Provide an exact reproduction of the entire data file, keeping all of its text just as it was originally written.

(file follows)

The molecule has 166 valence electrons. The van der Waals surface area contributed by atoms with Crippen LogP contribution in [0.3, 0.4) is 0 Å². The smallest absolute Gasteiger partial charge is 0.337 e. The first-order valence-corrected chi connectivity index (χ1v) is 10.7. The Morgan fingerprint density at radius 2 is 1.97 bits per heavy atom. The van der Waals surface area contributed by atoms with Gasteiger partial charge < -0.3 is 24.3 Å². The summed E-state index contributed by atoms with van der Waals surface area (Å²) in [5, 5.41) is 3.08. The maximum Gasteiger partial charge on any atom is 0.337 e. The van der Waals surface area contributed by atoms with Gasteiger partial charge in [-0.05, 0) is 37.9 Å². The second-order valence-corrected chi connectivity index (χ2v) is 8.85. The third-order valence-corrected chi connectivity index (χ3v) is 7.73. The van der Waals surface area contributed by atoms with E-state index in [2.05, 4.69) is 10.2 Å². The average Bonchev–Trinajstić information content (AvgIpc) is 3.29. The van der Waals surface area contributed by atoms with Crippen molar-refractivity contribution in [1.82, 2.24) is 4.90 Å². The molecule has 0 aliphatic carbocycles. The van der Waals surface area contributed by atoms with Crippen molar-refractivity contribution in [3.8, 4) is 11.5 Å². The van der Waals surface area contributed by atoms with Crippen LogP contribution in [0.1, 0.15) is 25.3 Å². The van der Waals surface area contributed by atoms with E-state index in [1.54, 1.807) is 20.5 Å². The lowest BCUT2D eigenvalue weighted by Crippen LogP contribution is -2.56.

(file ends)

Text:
The molecule has 166 valence electrons. The van der Waals surface area contributed by atoms with Crippen LogP contribution in [0.3, 0.4) is 0 Å². The smallest absolute Gasteiger partial charge is 0.337 e. The first-order valence-corrected chi connectivity index (χ1v) is 10.7. The Morgan fingerprint density at radius 2 is 1.97 bits per heavy atom. The van der Waals surface area contributed by atoms with Gasteiger partial charge < -0.3 is 24.3 Å². The summed E-state index contributed by atoms with van der Waals surface area (Å²) in [5, 5.41) is 3.08. The maximum Gasteiger partial charge on any atom is 0.337 e. The van der Waals surface area contributed by atoms with Gasteiger partial charge in [-0.05, 0) is 37.9 Å². The second-order valence-corrected chi connectivity index (χ2v) is 8.85. The third-order valence-corrected chi connectivity index (χ3v) is 7.73. The van der Waals surface area contributed by atoms with E-state index in [2.05, 4.69) is 10.2 Å². The average Bonchev–Trinajstić information content (AvgIpc) is 3.29. The van der Waals surface area contributed by atoms with Crippen molar-refractivity contribution in [1.82, 2.24) is 4.90 Å². The molecule has 0 aliphatic carbocycles. The van der Waals surface area contributed by atoms with Crippen molar-refractivity contribution in [3.8, 4) is 11.5 Å². The van der Waals surface area contributed by atoms with Crippen LogP contribution in [0.1, 0.15) is 25.3 Å². The van der Waals surface area contributed by atoms with E-state index in [1.54, 1.807) is 20.5 Å². The lowest BCUT2D eigenvalue weighted by Crippen LogP contribution is -2.56.